DP134037.jpgAcross the avenue from my doctor’s office is the building with the clock tower.  It was 4:05 PM.

Clock towers: “Back to the Future,” the Prairie Village pool complex, with the clock up there where we could look up from the water to see it was the time Mom said we had to leave, “Peter Pan.”

I had allowed an hour to get to the doctor, and it had taken half an hour to get there.  I had written to my boss that I would have to leave a little early.  Now it was cold and raining and I had half an hour.  I crossed my arms for warmth, and crossed the avenue, and followed a mom and a kid up the steps and in the doors.

Inside was as lovely as outside, vaulting ceilings, a grandiose spiral staircase going up and a Hobbity one going down.  I went down first, Hobbity, and looked over the space, a bitty art display in the hall, then a room of people staring at laptops and books, a few of them homeless and pee-scented.  The public library scene.  Upstairs, at the top of the spiral, there was a wheel of iron that kept the tower open, held it to its proper circumference, kept is lung open, and there were more rooms that were now library rooms, the people, the same, basically, quiet, and I walked around spectator only like I had no interest in books and no library card in my billfold.

These were courtrooms, these various rooms, where people, instead of being in quiet, were engaged in civilized fighting and frequently were chewing on all kinds of hostile feelings and worries.  The children’s reading room was once the police court, the adult reading room was a civil court.

In the entry, there was a glass case with a display about the history of the building.  It was a market and a tower to look for fires (like in the wilderness, now), then that was demolished.  Famous architects built a courthouse.  Completed, it was named one of the five loveliest buildings in the world.  It was a courthouse, then various city offices, then attacked by all the forces of irritability of the city trying to be modern, and saved, post-Penn Station.  The building is on a funny-shaped lot, where Greenwich Village starts and things get confusing, and have gotten confusing, in every way since they set up the grid uptown.  The back half of the lot is also a funny shape, and on it was built a women’s prison.

It was the 1930s, and prisoners in New York City were moving from what is now Roosevelt Island to Riker’s and to this facility, and they were becoming “inmates” instead of “prisoners.”

When it opened, people complained that the building was too lovely for such a shitty neighborhood, Greenwich Village, 1932.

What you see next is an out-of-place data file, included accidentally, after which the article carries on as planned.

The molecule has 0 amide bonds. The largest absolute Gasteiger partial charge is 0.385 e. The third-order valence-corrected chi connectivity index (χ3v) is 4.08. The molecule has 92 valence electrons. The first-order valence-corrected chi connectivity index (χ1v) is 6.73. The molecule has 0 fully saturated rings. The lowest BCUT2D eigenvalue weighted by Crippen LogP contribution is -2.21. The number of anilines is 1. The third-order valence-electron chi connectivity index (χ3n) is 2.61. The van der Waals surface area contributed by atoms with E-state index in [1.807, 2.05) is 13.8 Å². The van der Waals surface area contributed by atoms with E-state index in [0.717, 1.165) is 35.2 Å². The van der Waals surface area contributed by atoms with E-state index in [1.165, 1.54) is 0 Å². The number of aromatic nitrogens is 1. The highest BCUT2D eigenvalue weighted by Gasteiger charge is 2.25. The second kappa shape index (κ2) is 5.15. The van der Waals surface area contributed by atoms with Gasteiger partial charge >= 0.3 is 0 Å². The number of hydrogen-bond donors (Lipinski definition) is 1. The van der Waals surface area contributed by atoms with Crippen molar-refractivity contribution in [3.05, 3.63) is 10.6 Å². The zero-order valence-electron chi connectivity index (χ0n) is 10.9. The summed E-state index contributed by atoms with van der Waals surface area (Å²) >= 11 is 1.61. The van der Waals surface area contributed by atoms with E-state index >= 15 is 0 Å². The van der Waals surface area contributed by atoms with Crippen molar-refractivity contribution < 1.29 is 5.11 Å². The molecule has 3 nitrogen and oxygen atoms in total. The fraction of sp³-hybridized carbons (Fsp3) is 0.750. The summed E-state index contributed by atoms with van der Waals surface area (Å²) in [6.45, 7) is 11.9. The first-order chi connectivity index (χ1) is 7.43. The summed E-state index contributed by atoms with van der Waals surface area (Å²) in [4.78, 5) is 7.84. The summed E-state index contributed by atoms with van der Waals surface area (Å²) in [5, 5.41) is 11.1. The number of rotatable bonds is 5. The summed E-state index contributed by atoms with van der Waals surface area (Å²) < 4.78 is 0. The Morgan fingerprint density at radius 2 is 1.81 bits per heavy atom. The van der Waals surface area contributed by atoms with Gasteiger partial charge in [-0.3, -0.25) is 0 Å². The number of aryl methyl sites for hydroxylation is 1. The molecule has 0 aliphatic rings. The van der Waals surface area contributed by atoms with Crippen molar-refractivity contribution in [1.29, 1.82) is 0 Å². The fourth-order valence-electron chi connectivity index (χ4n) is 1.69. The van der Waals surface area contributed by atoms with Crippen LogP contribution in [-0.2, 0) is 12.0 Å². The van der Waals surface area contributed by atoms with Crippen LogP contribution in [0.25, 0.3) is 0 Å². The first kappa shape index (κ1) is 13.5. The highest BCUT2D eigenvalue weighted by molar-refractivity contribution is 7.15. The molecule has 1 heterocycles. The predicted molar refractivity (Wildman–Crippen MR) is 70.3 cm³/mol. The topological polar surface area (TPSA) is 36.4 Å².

People complained that the screams of the women in the women’s prison were bothersome.  “Hardly the conversation we want our children to hear.”  For forty years, people yelled up to their friends, relatives, and enemies housed inside.  It was a prison with windows that opened, and whosoever was in jail was yelling out and free people were yelling in and at it.

Dorothy Day, Angela Davis, and Ethel Rosenberg: in.

And what time is it?

After moving our prison from Roosevelt Island to Riker’s, the New York Times suggests, among other ideas, that Riker’s be “given back to the sea gulls.”  And the people we imprison or inmate will be moved again.

When the women’s prison was torn down, a process begun by Mayor Lindsay in a cute white hard hat, the courthouse that became a library was no longer overshadowed.  Its clock tower could be seen again from more angles.  And the piece of land behind it became a park: “10 Star and Saucer Magnolia trees, 7 Yoshino Cherry trees, 2 American Yellowwoods, 7 Thornless Honeylocusts, 10 Crabapple trees, 70 fairy hedge roses around the lawn, 60 pycarantha, and 56 holly bushes in clusters.”  I stood and read that with my lips moving because all the names were so melodic, the wind was cold, and I saw that there were roses growing in and on the fence because there were thorns.

It was 4:25 PM.

In the image above, the prison is the ominous thing on the left.  The elevated subway on 6th Avenue is long gone.  

Photo by Berenice Abbott, 1935, Metropolitan Museum of Art.

My favorite source on the Women’s House of Detention

The Garden and what was planted there.


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